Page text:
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Now that there are grandkids in the family, it’s as competitive as ever, but I have to say here, my sisters… are devilishly competitive when it comes to egg hunting.  Seriously.  Zeroing in on the same egg as my beautiful middle sister would like as not result in a full body-check and a lost egg or two, because when she plowed over you and you lost half your eggs?  She’d pick them up! Youngest sister was not usually such a vicious competitor, but for Middle Sis it was all-out WAR, and her daughter is now the same way.  It’s hilarious to watch!

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Another tradition we still have is family pictures on the front porch.  Somewhere over the years, someone got the idea to put their baskets upside down on their heads, so now every year there is at least one grandkid with the Easter basket on the head.  One of my favorite Easter pictures from my childhood years is the one that was taken the year Mom was expecting my baby sister.  For one thing, our dresses were yellow, my favorite color.  But I also love to see my mom in that picture, looking so young and adorable with her baby bump, in her black flower-printed dress. It’s amazing to think that I am ten years older now than she was when that picture was taken!

Slightly altered for comfort of publication.

Slightly altered for comfort of publication.

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So.  That is how weird we get on Easter.  Baskets on heads, violent egg-hunting, fighting over lamb’s butts.  Just another day in my awesome family!  Stay tuned for the (admittedly belated) continuation of the Family Traditions series, when I talk about May:  Mothers’ Day and Youngest Sister’s birthday, and The Boy’s birthday as well.  Oh, and End-of-School celebrations, and Memorial Day family gatherings.  It’ll be action-packed, I promise!

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Until next time,

D.

 

My Summer Just Got a Lot Busier! May 22, 2014

Hello all!  I have a surprise.  I will get to it in a moment, but first the backstory.  Sorry, I’m an “expositionist.”  I’m a Veeery involved member of a community theatre.  I haven’t been there long, just barely a year.  But I got involved at this time last year and have just fallen in love with it.  I’ve made new friends, learned a LOT of stuff, and found something I enjoy to expand and colorize my world.  I’ve been involved in one aspect or another with every production they have done there since I started.  Last summer I was cast in the chorus of Les Mis, followed by set construction on August: Osage County, followed by set construction and co-lead in Secrets of the Buttermilk Hotel, followed by set construction and backstage crew on Young Frankenstein, followed by set construction and backstage crew on Smokey Joe’s Café, followed by set construction on The 39 Steps.  I have gone from knowing virtually nothing about theater to hoping for a major production team position.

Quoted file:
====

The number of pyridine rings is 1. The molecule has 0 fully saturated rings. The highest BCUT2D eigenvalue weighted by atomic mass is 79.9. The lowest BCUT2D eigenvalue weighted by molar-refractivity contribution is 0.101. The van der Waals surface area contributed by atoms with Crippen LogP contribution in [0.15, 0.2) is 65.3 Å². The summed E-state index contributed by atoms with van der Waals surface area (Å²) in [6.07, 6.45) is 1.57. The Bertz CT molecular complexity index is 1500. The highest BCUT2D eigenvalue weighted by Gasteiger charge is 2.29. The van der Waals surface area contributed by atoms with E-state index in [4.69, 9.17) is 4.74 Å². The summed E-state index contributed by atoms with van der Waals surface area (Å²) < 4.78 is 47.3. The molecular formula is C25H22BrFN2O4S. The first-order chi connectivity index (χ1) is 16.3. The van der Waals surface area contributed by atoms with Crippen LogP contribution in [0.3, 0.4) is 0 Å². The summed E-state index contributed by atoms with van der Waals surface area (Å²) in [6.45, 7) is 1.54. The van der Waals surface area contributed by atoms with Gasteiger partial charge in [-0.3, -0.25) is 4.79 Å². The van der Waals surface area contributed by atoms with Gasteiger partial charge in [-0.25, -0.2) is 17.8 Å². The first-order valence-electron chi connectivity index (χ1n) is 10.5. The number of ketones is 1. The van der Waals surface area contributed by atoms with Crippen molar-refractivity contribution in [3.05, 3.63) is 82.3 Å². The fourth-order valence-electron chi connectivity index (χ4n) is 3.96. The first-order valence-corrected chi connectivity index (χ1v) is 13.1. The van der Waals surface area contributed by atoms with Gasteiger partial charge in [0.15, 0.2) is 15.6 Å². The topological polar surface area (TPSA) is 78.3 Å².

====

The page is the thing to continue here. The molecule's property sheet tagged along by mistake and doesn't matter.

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Every summer at ALT they do a big musical.  This year, it’s ‘Grease.’  They had a bit of a hard time finding a director because people’s schedules just didn’t fit, or things came up, or things fell through, but finally they found a director.  Earlier in the search though, they asked one of my best friends from the theater if she would direct.  After thinking about it for a while, she decided she wasn’t able to make it fit her schedule.  BUT.  During the time she was considering it, we had decided that if she directed, I would get to shadow whomever she picked as her stage manager.  The very day the board representative asked her if she would direct, I went out and bought a couple of binders, page dividers, and page protectors.  I procured a copy of the script and set it up in the binder.  I researched online and printed out some things on stage managing:  Stage Manager’s 10 Commandments, Stage Manager duties and checklist, survival guide, all the good stuff.  I even decorated the cover of my “book” with Grease stuff.  “Preparation, thy name is Klingon Woman!”  In the dictionary under Gung Ho there is a big old picture of me.  (Probably with Sharpie-drawn horns and a villain mustache because my eager-beaver enthusiasm irritated someone who hadn’t had their coffee yet.)